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About KazikluBey

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  1. Not that anybody asked, but here you go. Quick job, especially thanks to whoever made the commune of Lapenty's arms on Wikipedia. And the update? Well, sounds good. Still not sure what class I'll play though.
  2. I read the first, second and last page and the same combatants are at it still, but appear to have moved on to arguing about the argumentation rather than the topic at hand so forgive me if I just drop my thoughts instead of partaking in the current discussion. Oblivion soured me and a lot of folks on level scaling I think, and made many think that Oblivion's way of doing it is what level scaling is. Meeting random bandits in the game's best armour who stick you up for a 100 coins epitomized the concept for me. I have since learned that this is not generally the case; Skyrim, to take an example close at hand, makes a couple of important improvements in the form of minimum levels for zones and by saving the level you are when you first enter a zone. Both are levelled at the general complaint of never running into dangerous enemies, and the lack of a feeling of increased power you can get when going back to zone you were too weak for the first time. I also believe they skipped giving random bandits quite so high end equipment. I'd say the game doesn't entirely succeed in making good use of level scaling, but it's certainly an improvement over Oblivion. As mentioned on the first page of the thread, there are also games where you don't really notice the level scaling, like BG2, which I think made good use of it - in combination with the really difficult, optional, non-scaled encounters (provided you didn't cheese them) with loot to match. BG2 would have been a worse game without the level scaling, since there was so much optional content that the difficulty could easily have gone out of whack. So, yeah. I think in a game with a lot of optional content that boosts the party's power, some amount of level scaling is likely unavoidable for an optimal play experience.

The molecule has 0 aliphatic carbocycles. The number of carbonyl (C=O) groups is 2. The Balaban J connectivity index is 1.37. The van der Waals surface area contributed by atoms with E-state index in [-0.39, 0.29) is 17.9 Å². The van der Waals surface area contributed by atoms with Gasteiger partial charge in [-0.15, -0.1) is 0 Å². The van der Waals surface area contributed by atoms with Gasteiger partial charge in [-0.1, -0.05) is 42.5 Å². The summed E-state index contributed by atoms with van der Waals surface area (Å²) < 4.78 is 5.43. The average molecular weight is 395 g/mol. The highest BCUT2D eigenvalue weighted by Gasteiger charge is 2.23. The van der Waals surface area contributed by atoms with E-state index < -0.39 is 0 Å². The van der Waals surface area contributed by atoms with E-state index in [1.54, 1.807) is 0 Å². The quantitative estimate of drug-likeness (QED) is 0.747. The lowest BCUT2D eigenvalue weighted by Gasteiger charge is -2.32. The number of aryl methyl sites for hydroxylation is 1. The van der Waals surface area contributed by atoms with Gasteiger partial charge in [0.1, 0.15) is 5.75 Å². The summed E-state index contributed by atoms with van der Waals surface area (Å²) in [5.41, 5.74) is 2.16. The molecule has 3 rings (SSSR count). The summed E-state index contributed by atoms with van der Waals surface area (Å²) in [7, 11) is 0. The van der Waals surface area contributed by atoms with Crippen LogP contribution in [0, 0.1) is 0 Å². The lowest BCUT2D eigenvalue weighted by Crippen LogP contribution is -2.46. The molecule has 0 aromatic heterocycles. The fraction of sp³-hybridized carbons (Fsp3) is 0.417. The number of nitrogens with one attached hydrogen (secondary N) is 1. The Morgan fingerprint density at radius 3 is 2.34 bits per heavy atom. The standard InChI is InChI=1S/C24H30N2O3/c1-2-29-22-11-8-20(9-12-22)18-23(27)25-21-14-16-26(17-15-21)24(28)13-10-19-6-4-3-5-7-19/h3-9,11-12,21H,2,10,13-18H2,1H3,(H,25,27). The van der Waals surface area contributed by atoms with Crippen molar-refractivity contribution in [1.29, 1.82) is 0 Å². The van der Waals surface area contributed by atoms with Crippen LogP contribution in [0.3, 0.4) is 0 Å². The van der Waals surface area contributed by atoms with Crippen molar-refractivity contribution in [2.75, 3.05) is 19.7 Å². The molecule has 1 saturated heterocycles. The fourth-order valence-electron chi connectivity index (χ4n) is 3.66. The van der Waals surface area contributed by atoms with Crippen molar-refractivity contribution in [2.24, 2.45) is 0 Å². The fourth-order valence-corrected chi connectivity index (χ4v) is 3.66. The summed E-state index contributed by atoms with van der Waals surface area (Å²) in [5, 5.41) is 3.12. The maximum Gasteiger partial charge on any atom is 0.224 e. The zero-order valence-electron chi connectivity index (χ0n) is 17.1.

3. Ah, yes. Sounds reasonable, I don't know too much about blazons, and even less about English ones. Swedish blazons also seem a little less standardized in format. And working with vector graphics in Inkscape at least takes care of the scaling in a graceful way, except I didn't find a good vector falcon, so I left that one as-is. Edit: True, I had trouble finding a clean enough oak tree as well (thank you, Municipality of Marthalen). Preferably there shouldn't be any detail inside the charge when it's counter-changed, I think.
  4. I had a thumb through the calendar of Swedish nobility, and the number two is really quite rare, and if a charge is repeated twice, there's practically always another charge as well that takes the center stage - particularily popular with a high chevron as the divider, and two small charges up in the corners. In any case, there never seems to be a field left blank like in my rendition, so I think Suburban-Fox's interpretation of the star placement is the sounder one. Edit: Well, except for the no-metal-on-metal rule which is why I placed them up top to begin with, I think, but as JES already said they ignored that bit... And because I can't leave well enough alone, I had another go: As for image manipulation software I just used .svg files from Wikipedia in Inkscape, and the mostly just the fill tool to correct the colors. If you look closely, you can see some red lines I couldn't easily get rid of in the chequered one. Oh, and yes this is fun, it's not often you get a chance to get nerdy about heraldry.
  5. Sinister means facing left - the heraldic left, that is! You're supposed to view the directions as if you're holding the shield yourself. And you're right, I missed the red part there.
  6. I'm more familiar with the continental terms, so I had to do some looking up and it looks like someone beat me to it, but here goes: The falcon should probably be given "natural colors", but I lack artistic talent as well as Photoshop Inkscape skills, so there you go. For the Gathbins, I'm not sure exactly where the distinction is drawn between indentation and dancetty, but with only two peaks they look almost like hills, which could be fitting, I suppose. Also, fructed wasn't specified, but finding a suitable oak without acorns seemed impossible, though it's probably one of those things that just come implicitly, like animals looking to the heraldic right unless otherwise specified. The Manhem dragon should probably be more in the center, but I liked the cleaner cut. Every element comes from public domain/Creative Commons stuff on Wikipedia, with the exception of the falcon.
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